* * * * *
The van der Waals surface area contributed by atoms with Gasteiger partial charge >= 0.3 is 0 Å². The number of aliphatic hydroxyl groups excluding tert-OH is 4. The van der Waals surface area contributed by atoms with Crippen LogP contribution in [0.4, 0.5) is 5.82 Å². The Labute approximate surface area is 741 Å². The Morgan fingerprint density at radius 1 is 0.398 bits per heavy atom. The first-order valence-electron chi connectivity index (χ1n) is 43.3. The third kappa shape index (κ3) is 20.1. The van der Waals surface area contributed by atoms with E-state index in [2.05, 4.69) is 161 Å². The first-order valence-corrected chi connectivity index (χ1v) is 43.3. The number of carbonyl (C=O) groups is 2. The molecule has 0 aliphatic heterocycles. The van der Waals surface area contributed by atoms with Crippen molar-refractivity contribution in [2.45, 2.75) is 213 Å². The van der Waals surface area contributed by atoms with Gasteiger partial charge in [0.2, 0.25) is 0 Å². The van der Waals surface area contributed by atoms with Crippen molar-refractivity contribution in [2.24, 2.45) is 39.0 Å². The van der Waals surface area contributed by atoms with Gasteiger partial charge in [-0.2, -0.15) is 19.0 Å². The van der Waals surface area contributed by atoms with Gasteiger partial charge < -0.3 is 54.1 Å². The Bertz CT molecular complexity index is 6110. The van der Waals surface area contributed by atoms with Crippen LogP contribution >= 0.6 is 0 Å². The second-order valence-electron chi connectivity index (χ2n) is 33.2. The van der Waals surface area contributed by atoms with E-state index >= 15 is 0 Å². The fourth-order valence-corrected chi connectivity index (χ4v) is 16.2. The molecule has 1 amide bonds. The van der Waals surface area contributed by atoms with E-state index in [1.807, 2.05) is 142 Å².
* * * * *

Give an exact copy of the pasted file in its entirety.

The van der Waals surface area contributed by atoms with Gasteiger partial charge >= 0.3 is 0 Å². The number of aliphatic hydroxyl groups excluding tert-OH is 4. The van der Waals surface area contributed by atoms with Crippen LogP contribution in [0.4, 0.5) is 5.82 Å². The Labute approximate surface area is 741 Å². The Morgan fingerprint density at radius 1 is 0.398 bits per heavy atom. The first-order valence-electron chi connectivity index (χ1n) is 43.3. The third kappa shape index (κ3) is 20.1. The van der Waals surface area contributed by atoms with E-state index in [2.05, 4.69) is 161 Å². The first-order valence-corrected chi connectivity index (χ1v) is 43.3. The number of carbonyl (C=O) groups is 2. The molecule has 0 aliphatic heterocycles. The van der Waals surface area contributed by atoms with Crippen molar-refractivity contribution in [2.45, 2.75) is 213 Å². The van der Waals surface area contributed by atoms with Gasteiger partial charge in [0.2, 0.25) is 0 Å². The van der Waals surface area contributed by atoms with Crippen molar-refractivity contribution in [2.24, 2.45) is 39.0 Å². The van der Waals surface area contributed by atoms with Gasteiger partial charge in [-0.2, -0.15) is 19.0 Å². The van der Waals surface area contributed by atoms with Gasteiger partial charge < -0.3 is 54.1 Å². The Bertz CT molecular complexity index is 6110. The van der Waals surface area contributed by atoms with Crippen LogP contribution >= 0.6 is 0 Å². The second-order valence-electron chi connectivity index (χ2n) is 33.2. The van der Waals surface area contributed by atoms with E-state index >= 15 is 0 Å². The fourth-order valence-corrected chi connectivity index (χ4v) is 16.2. The molecule has 1 amide bonds. The van der Waals surface area contributed by atoms with E-state index in [1.807, 2.05) is 142 Å².